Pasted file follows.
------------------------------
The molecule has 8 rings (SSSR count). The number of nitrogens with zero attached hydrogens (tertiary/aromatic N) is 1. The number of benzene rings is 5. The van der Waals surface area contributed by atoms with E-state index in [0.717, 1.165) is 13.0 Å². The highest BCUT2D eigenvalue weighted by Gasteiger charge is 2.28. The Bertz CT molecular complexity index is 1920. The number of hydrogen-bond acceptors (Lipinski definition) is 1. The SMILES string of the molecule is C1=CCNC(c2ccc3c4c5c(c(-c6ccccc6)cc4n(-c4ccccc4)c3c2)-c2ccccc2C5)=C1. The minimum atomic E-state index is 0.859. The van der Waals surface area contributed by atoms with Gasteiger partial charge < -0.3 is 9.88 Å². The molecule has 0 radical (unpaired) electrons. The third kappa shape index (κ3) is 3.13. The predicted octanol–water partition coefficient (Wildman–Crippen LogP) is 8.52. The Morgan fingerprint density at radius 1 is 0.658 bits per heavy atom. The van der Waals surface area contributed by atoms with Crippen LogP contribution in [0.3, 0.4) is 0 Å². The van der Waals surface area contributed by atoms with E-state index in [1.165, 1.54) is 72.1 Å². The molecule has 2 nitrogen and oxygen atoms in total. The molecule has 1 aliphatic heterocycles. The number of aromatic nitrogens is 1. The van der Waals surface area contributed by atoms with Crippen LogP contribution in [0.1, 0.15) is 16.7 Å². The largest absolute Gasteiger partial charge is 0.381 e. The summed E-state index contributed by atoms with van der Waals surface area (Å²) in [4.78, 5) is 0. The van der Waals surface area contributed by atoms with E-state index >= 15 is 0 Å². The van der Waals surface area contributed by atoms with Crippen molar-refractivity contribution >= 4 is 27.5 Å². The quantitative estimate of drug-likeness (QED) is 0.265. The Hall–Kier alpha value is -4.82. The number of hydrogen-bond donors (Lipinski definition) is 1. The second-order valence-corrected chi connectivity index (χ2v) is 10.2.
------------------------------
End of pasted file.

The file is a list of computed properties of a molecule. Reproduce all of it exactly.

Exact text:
The molecule has 8 rings (SSSR count). The number of nitrogens with zero attached hydrogens (tertiary/aromatic N) is 1. The number of benzene rings is 5. The van der Waals surface area contributed by atoms with E-state index in [0.717, 1.165) is 13.0 Å². The highest BCUT2D eigenvalue weighted by Gasteiger charge is 2.28. The Bertz CT molecular complexity index is 1920. The number of hydrogen-bond acceptors (Lipinski definition) is 1. The SMILES string of the molecule is C1=CCNC(c2ccc3c4c5c(c(-c6ccccc6)cc4n(-c4ccccc4)c3c2)-c2ccccc2C5)=C1. The minimum atomic E-state index is 0.859. The van der Waals surface area contributed by atoms with Gasteiger partial charge < -0.3 is 9.88 Å². The molecule has 0 radical (unpaired) electrons. The third kappa shape index (κ3) is 3.13. The predicted octanol–water partition coefficient (Wildman–Crippen LogP) is 8.52. The Morgan fingerprint density at radius 1 is 0.658 bits per heavy atom. The van der Waals surface area contributed by atoms with Crippen LogP contribution in [0.3, 0.4) is 0 Å². The van der Waals surface area contributed by atoms with E-state index in [1.165, 1.54) is 72.1 Å². The molecule has 2 nitrogen and oxygen atoms in total. The molecule has 1 aliphatic heterocycles. The number of aromatic nitrogens is 1. The van der Waals surface area contributed by atoms with Crippen LogP contribution in [0.1, 0.15) is 16.7 Å². The largest absolute Gasteiger partial charge is 0.381 e. The summed E-state index contributed by atoms with van der Waals surface area (Å²) in [4.78, 5) is 0. The van der Waals surface area contributed by atoms with E-state index >= 15 is 0 Å². The van der Waals surface area contributed by atoms with Crippen molar-refractivity contribution >= 4 is 27.5 Å². The quantitative estimate of drug-likeness (QED) is 0.265. The Hall–Kier alpha value is -4.82. The number of hydrogen-bond donors (Lipinski definition) is 1. The second-order valence-corrected chi connectivity index (χ2v) is 10.2.